The Russian government intervened, overtly and covertly, in the 2016 U.S. elections to damage Hillary Clinton and help Donald Trump. Whether the primary goal of that activity was actually to elect Trump, or instead merely to weaken Clinton in the event of her expected victory, isn’t really an answerable question.
The obvious things to say about this are:
- That was a wicked thing for Putin & Co. to do.
- Encouraging that help, accepting it, exploiting it, and subsequently covering it up was and is a wicked thing for Trump & Co. to do. It should mark everyone who engages in it and defends it as profoundly disloyal, and make all of them political pariahs.
The defenders of Putin and Trump make four responses:
- “What elephant?” The meddling never happened, and if you think it did you’re a neocon (or neoliberal) McCarthyite Russophobic warmonger. That’s roughly the Trump line, but also the line of the Greenwald/TYT/BernieBro/Stein dirtbag left. (This needs no response other than a reference to already-published facts and the not-yet-published facts the intelligence community and the Mueller investigation have gathered and are now gathering, plus the frantic efforts of Trump & Co. and their friends in Congress and in the Fox/Breitbart wing of the alt-news business to cover things up.)
- “Nothin’ wrong with a little collusion.” Since there’s no crime in the United States Code called “collusion,” it’s perfectly OK for U.S. politicians to accept Russian help. That’s the secondary Trump line, most loudly echoed by Alan Dershowitz. (The answer is twofold: It is in fact a crime for a foreign entity to give anything of value to a U.S. political campaign, and accepting such help constitutes criminal conspiracy, which is the name of a crime. And even if it could be done without crossing any legal lines, it’s still deeply discreditable.)
- “So What? Let’s talk about how rotten the Democrats are and how Bernie woulda won.” This is the secondary, more recent, Glenn Greenwald line, for those who no longer believe his blanket denial that anything actually happened. “Some Russians wanted to help Trump win the election, and certain people connected to the Trump campaign were receptive to receiving that help. Who the fuck cares about that?” (One answer to Greenwald’s question might be “patriots,” but I suppose that would be rude.)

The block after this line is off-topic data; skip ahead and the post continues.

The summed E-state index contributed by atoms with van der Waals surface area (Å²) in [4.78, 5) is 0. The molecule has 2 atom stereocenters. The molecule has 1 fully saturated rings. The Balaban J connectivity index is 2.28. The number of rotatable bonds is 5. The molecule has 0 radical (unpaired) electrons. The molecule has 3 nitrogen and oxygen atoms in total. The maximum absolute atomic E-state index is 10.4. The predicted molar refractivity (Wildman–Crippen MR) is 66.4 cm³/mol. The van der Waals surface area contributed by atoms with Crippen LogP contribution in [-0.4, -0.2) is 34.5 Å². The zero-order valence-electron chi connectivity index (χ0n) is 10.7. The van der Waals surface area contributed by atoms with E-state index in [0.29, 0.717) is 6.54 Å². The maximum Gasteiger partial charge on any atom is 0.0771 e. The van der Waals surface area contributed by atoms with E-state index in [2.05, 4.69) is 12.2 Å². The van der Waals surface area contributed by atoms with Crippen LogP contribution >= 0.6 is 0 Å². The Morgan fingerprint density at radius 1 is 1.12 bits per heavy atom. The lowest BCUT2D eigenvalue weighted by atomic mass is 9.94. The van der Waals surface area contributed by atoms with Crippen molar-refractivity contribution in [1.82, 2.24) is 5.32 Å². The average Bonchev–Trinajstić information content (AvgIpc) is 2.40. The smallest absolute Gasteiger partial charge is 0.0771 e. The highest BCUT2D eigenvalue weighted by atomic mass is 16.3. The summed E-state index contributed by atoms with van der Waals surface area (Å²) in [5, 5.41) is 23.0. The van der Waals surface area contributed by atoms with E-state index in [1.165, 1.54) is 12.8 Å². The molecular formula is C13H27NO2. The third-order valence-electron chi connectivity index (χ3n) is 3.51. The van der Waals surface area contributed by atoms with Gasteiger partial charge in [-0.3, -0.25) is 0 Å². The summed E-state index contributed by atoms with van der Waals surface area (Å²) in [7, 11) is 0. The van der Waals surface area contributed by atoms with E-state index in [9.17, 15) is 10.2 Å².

- “Whatabout Mossadeq?” The United States has often meddled in elections elsewhere, often in support of bad guys. So we have no standing to complain when the tables get turned on us. This is the alternative dirtbag-left line. (All you can say to this is “Two wrongs don’t make a right.”)
There’s a fifth response, this one made by fierce critics of Trump and Putin. “Yes, cross-border election meddling is bad. We should relentlessly prosecute this case, but we should also resolve never again to intervene in elections abroad.”
It’s that fifth response I want to criticize, and in doing so justify the “two obvious things to say” cited above.
“Meddling is bad!!!” seems like a truism until you think about it. Then it looks obviously false. Sometimes an election pits a party committed to maintaining democracy against a party which intends it to be the last free election ever. Sometimes it pits a party committed to internationally recognized human rights against a party committed to persecuting national, religious, or sexual minorities. Sometimes it pits a party favoring peace against a party favoring aggression. In all of those cases, why shouldn’t governments as well as individuals and NGOs around the world want the good guys to win and the bad guys to lose? And why is it always wrong to act on those preferences?
I would say that what’s true here is just what’s obvious:
- “Meddling” by authoritarian states to support authoritarian parties in other countries is undesirable, simply because authoritarianism is bad.
- “Meddling” by rich countries in the politics of poor countries for the purposes of exacting economic advantage is wrong, simply because neo-colonialism is wrong.
- “Meddling” by for the purpose of disrupting democratic political processes or installing unstable, incompetent, and corrupt regimes is bad because democratic processes are good and instability, incompetence, and corruption are bad.
- “Meddling” by a hostile power for the purpose of either damaging the target country or subordinating it is, from the point of the perpetrator, no more or less legitimate than any other form of international hostility. But accepting help from such a power on the part of political forces in the target country is disloyalty (at least) and should permanently discredit any individual or party that engages in it.
Of course election “meddling,” like any foreign-policy activity, is even more likely than domestic policy to go wrong because the party doing the meddling misunderstands the situation in the target country. That’s a good argument for principle over “realism” in the foreign-policy debate, but it’s not specific to election meddling.
In the case under discussion, an ethno-nationalist authoritarian regime hostile to the United States intervened to damage us by disrupting our democratic processes, and wound up installing a corrupt and incompetent ethno-nationalist faction in power. That was no more or less legitimate, from the Russian viewpoint, than any other act of hostility: e.g., no less legitimate than U.S. sanctions against Russia for its aggressions in Ukraine. But the Americans who accepted that help, and those who are now covering it up, acted and are acting disloyally, and have disqualified themselves as legitimate participants in American politics.
[Cross-posted at The Reality-Based Community]